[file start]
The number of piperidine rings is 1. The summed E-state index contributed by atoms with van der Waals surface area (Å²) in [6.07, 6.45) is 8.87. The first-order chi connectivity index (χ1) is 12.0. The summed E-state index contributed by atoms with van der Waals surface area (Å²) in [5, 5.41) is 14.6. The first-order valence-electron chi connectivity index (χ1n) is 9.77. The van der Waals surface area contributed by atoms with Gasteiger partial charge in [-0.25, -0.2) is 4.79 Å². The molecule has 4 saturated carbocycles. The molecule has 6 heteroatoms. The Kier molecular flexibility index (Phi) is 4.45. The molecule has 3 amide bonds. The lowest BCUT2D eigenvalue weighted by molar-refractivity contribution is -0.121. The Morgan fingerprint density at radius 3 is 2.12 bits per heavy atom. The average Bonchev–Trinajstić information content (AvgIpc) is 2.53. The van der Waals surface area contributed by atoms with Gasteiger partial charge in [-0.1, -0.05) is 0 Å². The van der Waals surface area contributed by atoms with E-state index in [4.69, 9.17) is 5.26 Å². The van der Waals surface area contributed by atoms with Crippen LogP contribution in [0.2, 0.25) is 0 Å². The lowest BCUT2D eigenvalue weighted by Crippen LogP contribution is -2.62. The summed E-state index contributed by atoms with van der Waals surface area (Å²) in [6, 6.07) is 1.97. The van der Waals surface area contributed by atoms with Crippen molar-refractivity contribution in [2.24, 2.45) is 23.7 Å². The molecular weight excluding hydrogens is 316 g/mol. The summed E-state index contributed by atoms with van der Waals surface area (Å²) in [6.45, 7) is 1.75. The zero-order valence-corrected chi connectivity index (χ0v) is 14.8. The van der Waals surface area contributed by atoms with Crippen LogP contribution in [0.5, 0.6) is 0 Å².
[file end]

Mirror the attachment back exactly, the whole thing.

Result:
The number of piperidine rings is 1. The summed E-state index contributed by atoms with van der Waals surface area (Å²) in [6.07, 6.45) is 8.87. The first-order chi connectivity index (χ1) is 12.0. The summed E-state index contributed by atoms with van der Waals surface area (Å²) in [5, 5.41) is 14.6. The first-order valence-electron chi connectivity index (χ1n) is 9.77. The van der Waals surface area contributed by atoms with Gasteiger partial charge in [-0.25, -0.2) is 4.79 Å². The molecule has 4 saturated carbocycles. The molecule has 6 heteroatoms. The Kier molecular flexibility index (Phi) is 4.45. The molecule has 3 amide bonds. The lowest BCUT2D eigenvalue weighted by molar-refractivity contribution is -0.121. The Morgan fingerprint density at radius 3 is 2.12 bits per heavy atom. The average Bonchev–Trinajstić information content (AvgIpc) is 2.53. The van der Waals surface area contributed by atoms with Gasteiger partial charge in [-0.1, -0.05) is 0 Å². The van der Waals surface area contributed by atoms with E-state index in [4.69, 9.17) is 5.26 Å². The van der Waals surface area contributed by atoms with Crippen LogP contribution in [0.2, 0.25) is 0 Å². The lowest BCUT2D eigenvalue weighted by Crippen LogP contribution is -2.62. The summed E-state index contributed by atoms with van der Waals surface area (Å²) in [6, 6.07) is 1.97. The van der Waals surface area contributed by atoms with Crippen molar-refractivity contribution in [2.24, 2.45) is 23.7 Å². The molecular weight excluding hydrogens is 316 g/mol. The summed E-state index contributed by atoms with van der Waals surface area (Å²) in [6.45, 7) is 1.75. The zero-order valence-corrected chi connectivity index (χ0v) is 14.8. The van der Waals surface area contributed by atoms with Crippen LogP contribution in [0.5, 0.6) is 0 Å².